Sarah FitzPatrick Clancy has grown her runners’ shop by reinvesting every dollar she makes back into her business.
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Make all the t-shirts, run up none of the debt.
That’s the business plan that has grown Long Island marathoner Sarah FitzPatrick Clancy’s creative side project into a successful online running shop that’s projected to make $900,000 to $1 million this year.
“I don’t spend a lot of money,” Clancy, 34, revealed to Moneyish about Sarah Marie Design Studio, her online outfit selling t-shirts, hoodies and coffee mugs with witty phrases tailored to road racers such as “Run all the miles, drink all the wine.”
“I didn’t get investors. I didn’t borrow money from my personal account,” said Clancy, who left her Manhattan marketing and graphic design gig in 2015 after getting married and migrating to the suburbs to start a family. “I won the initial investment in a football pool!”
Talk about a touchdown. She started sketching prints and designing tees for herself and her friends while raising her first son, now 2. She hawked her designs through online shopping platforms like Wix.com, which handle making and mailing the merch to customers with a $194 per year subscription that Clancy just paid $97 for with a coupon. By Jan 2016, she had switched to Shopify.com, which offers packages running from $29 to $299 a month to power online stores like SarahMarieDesignStudio.com.
And she covered her start-up costs tapping the $5,000 she won in that football pool.
“I was doing it for fun, and to fulfill a creative void,” said Clancy of her side-gig. Her husband supports the family, for now, while she raises their two young kids. “The first couple of shirts that I sold paid for the next couple, and I only grew as big as I could financially sustain. I’m not going out and spending tens of thousands on inventory that maybe I can’t move. You print as you go.”
But her sole-ful gear (customer favorites include the “Feed me and tell me I’m pretty fast” tee and the “I like my coffee black like my toenails” mug) also filled a void with the growing running community. About 17 million people finished road races ranging from 5Ks to marathons in 2016, according to Running USA, and the road running industry is valued at about $1.4 billion. So they began snapping up her stuff.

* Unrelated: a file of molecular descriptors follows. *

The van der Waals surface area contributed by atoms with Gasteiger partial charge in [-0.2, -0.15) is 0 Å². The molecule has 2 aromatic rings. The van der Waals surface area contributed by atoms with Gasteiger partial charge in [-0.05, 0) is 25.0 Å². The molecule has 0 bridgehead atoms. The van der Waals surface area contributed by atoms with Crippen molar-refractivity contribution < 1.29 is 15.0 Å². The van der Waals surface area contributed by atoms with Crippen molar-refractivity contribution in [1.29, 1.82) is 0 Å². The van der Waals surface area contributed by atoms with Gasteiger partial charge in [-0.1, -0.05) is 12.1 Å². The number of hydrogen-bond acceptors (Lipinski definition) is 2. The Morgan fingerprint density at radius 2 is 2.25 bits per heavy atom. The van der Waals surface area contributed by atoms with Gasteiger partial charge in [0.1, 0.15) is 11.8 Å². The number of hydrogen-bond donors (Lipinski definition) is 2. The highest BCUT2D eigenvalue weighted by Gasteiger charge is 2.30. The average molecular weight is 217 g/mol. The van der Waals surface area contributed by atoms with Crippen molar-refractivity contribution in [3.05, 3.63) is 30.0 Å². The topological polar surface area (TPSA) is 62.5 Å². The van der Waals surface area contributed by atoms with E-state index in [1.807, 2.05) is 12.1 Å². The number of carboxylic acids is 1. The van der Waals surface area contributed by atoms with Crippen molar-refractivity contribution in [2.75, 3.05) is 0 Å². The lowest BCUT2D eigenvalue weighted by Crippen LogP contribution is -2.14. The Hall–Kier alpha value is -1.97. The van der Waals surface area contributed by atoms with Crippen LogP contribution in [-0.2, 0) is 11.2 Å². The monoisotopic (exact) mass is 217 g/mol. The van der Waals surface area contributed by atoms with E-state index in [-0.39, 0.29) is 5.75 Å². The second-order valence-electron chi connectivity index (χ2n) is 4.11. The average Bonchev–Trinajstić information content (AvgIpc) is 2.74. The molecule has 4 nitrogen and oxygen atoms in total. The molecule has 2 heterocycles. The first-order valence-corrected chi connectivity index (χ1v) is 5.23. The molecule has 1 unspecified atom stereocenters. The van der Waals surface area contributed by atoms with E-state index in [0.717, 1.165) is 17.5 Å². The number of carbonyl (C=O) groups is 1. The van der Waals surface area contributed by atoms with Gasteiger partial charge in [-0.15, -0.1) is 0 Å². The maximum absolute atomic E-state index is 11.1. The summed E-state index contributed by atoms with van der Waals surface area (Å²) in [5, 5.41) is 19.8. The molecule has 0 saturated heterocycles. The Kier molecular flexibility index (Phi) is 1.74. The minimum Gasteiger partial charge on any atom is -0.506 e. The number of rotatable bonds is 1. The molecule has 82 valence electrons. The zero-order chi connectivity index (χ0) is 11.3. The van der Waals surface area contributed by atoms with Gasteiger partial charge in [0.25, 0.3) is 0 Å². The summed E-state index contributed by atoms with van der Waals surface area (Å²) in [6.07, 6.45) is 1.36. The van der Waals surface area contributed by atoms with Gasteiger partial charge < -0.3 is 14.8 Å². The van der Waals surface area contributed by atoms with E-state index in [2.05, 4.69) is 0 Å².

And then sales picked up the pace thanks to an unexpected celebrity endorsement in April 2016, when U.S. marathon star Kara Goucher posted an Instagram snap of herself wearing one of Clancy’s shirts.
“I got a lot of positive feedback,” Clancy said, guessing she initially spent about $8,000 on apparel to sell last year (not including made-to-order items or subsequent orders), which she brought to race expos and to stock up for the holiday season. “I started used an on-demand printer, and now my whole basement is just a full-on shop! But I built this on only what I already had.”
Clancy expects to quadruple her sales this year up to $1 million (she declined to give an exact amount), and recently hit her 10,000th order.
She’s mum about her total investment so far, still protective of keeping her personal details private as she builds her business. But she’s not shy about how she invests her time. She personally mails out each order with a 10% discount coupon to encourage shoppers to come back. “Although it’s much more work for me, it’s more profitable, and I like having the quality control that I didn’t have with a drop shipper,” she said.
Her t-shirts run $30 to $36, and her mugs $18 to $20, to cover the cost of design problems, website fees, shipping material, and her own blood, sweat and tears. “Depending on the item, my margins are two to three times what I pay [to print],” she said, admitting she’s still learning how much to order and how much to charge. “As I grow, instead of ordering the minimum 25 shirts of one print, I’m now ordering 200 shirts … so I can hit better price points with my manufacturers.”
The one-woman company doesn’t pay for advertising, relying on her Instagram (which has 30,000 followers) to post new products and boost her SMDS site traffic. She also brought on 30 unpaid “brand ambassadors” that she gives new merch and shopping discounts to in exchange for them sharing her gear on their social media pages to help promote the brand.
She is also starting a companion Runner Girl Gang website sharing runner-themed DIY projects, and just launched a new line of trail runner tees with slogans like, “The mountains are calling – I wish they’d just text.”
“There’s a certain type of humor that runners respond to. We have a lot of inside jokes,” Clancy said. “And I’ve managed to build a brand around them.”
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